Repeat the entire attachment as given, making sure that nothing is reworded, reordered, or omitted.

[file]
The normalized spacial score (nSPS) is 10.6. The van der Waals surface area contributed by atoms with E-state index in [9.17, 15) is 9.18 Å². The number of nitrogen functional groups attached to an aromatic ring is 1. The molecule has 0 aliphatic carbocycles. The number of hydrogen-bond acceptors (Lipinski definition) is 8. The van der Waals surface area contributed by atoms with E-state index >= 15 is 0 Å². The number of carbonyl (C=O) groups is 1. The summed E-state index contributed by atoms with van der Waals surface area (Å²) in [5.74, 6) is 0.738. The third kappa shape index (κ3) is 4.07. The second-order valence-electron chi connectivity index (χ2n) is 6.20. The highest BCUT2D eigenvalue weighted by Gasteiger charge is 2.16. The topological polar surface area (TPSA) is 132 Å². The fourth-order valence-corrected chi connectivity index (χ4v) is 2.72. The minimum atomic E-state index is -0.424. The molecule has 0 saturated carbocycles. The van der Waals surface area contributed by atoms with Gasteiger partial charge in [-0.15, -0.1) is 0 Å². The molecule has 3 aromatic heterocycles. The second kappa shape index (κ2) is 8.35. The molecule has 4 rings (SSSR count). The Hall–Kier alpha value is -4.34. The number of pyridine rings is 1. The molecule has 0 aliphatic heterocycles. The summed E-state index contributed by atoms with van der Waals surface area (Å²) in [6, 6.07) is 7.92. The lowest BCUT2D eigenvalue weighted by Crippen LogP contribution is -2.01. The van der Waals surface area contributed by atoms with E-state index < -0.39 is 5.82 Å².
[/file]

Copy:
The normalized spacial score (nSPS) is 10.6. The van der Waals surface area contributed by atoms with E-state index in [9.17, 15) is 9.18 Å². The number of nitrogen functional groups attached to an aromatic ring is 1. The molecule has 0 aliphatic carbocycles. The number of hydrogen-bond acceptors (Lipinski definition) is 8. The van der Waals surface area contributed by atoms with E-state index >= 15 is 0 Å². The number of carbonyl (C=O) groups is 1. The summed E-state index contributed by atoms with van der Waals surface area (Å²) in [5.74, 6) is 0.738. The third kappa shape index (κ3) is 4.07. The second-order valence-electron chi connectivity index (χ2n) is 6.20. The highest BCUT2D eigenvalue weighted by Gasteiger charge is 2.16. The topological polar surface area (TPSA) is 132 Å². The fourth-order valence-corrected chi connectivity index (χ4v) is 2.72. The minimum atomic E-state index is -0.424. The molecule has 0 saturated carbocycles. The van der Waals surface area contributed by atoms with Gasteiger partial charge in [-0.15, -0.1) is 0 Å². The molecule has 3 aromatic heterocycles. The second kappa shape index (κ2) is 8.35. The molecule has 4 rings (SSSR count). The Hall–Kier alpha value is -4.34. The number of pyridine rings is 1. The molecule has 0 aliphatic heterocycles. The summed E-state index contributed by atoms with van der Waals surface area (Å²) in [6, 6.07) is 7.92. The lowest BCUT2D eigenvalue weighted by Crippen LogP contribution is -2.01. The van der Waals surface area contributed by atoms with E-state index < -0.39 is 5.82 Å².